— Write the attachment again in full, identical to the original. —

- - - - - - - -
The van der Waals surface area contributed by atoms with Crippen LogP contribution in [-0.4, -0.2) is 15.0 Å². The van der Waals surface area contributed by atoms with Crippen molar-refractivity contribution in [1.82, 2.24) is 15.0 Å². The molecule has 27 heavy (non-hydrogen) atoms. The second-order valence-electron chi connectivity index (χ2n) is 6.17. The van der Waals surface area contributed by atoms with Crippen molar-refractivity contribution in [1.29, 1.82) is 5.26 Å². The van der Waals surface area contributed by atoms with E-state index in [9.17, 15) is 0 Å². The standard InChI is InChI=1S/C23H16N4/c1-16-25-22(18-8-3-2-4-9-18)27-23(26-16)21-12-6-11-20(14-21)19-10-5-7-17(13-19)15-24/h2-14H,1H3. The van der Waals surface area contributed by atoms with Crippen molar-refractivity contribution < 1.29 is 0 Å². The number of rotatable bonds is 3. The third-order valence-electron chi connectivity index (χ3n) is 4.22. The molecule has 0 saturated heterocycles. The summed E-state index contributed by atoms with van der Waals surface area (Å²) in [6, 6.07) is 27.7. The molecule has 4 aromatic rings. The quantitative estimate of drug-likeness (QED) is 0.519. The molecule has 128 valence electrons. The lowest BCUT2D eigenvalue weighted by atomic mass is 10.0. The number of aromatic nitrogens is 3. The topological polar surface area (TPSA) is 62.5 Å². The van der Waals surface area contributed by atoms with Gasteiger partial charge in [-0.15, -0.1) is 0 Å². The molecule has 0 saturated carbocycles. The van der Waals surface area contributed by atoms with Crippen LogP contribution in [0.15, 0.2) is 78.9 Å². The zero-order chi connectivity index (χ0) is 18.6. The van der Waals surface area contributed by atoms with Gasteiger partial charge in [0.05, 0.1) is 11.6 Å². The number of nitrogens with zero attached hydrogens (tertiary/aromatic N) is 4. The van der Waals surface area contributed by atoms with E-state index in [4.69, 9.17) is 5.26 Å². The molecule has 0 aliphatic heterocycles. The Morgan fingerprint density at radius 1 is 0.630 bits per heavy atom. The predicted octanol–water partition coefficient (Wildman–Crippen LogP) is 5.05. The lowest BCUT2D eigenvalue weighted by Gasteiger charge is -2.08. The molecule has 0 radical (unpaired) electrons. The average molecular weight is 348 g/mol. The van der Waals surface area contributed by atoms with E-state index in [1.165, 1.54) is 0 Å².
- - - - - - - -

The van der Waals surface area contributed by atoms with Crippen LogP contribution in [-0.4, -0.2) is 15.0 Å². The van der Waals surface area contributed by atoms with Crippen molar-refractivity contribution in [1.82, 2.24) is 15.0 Å². The molecule has 27 heavy (non-hydrogen) atoms. The second-order valence-electron chi connectivity index (χ2n) is 6.17. The van der Waals surface area contributed by atoms with Crippen molar-refractivity contribution in [1.29, 1.82) is 5.26 Å². The van der Waals surface area contributed by atoms with E-state index in [9.17, 15) is 0 Å². The standard InChI is InChI=1S/C23H16N4/c1-16-25-22(18-8-3-2-4-9-18)27-23(26-16)21-12-6-11-20(14-21)19-10-5-7-17(13-19)15-24/h2-14H,1H3. The van der Waals surface area contributed by atoms with Crippen molar-refractivity contribution < 1.29 is 0 Å². The number of rotatable bonds is 3. The third-order valence-electron chi connectivity index (χ3n) is 4.22. The molecule has 0 saturated heterocycles. The summed E-state index contributed by atoms with van der Waals surface area (Å²) in [6, 6.07) is 27.7. The molecule has 4 aromatic rings. The quantitative estimate of drug-likeness (QED) is 0.519. The molecule has 128 valence electrons. The lowest BCUT2D eigenvalue weighted by atomic mass is 10.0. The number of aromatic nitrogens is 3. The topological polar surface area (TPSA) is 62.5 Å². The van der Waals surface area contributed by atoms with Gasteiger partial charge in [-0.15, -0.1) is 0 Å². The molecule has 0 saturated carbocycles. The van der Waals surface area contributed by atoms with Crippen LogP contribution in [0.15, 0.2) is 78.9 Å². The zero-order chi connectivity index (χ0) is 18.6. The van der Waals surface area contributed by atoms with Gasteiger partial charge in [0.05, 0.1) is 11.6 Å². The number of nitrogens with zero attached hydrogens (tertiary/aromatic N) is 4. The van der Waals surface area contributed by atoms with E-state index in [4.69, 9.17) is 5.26 Å². The molecule has 0 aliphatic heterocycles. The Morgan fingerprint density at radius 1 is 0.630 bits per heavy atom. The predicted octanol–water partition coefficient (Wildman–Crippen LogP) is 5.05. The lowest BCUT2D eigenvalue weighted by Gasteiger charge is -2.08. The molecule has 0 radical (unpaired) electrons. The average molecular weight is 348 g/mol. The van der Waals surface area contributed by atoms with E-state index in [1.165, 1.54) is 0 Å².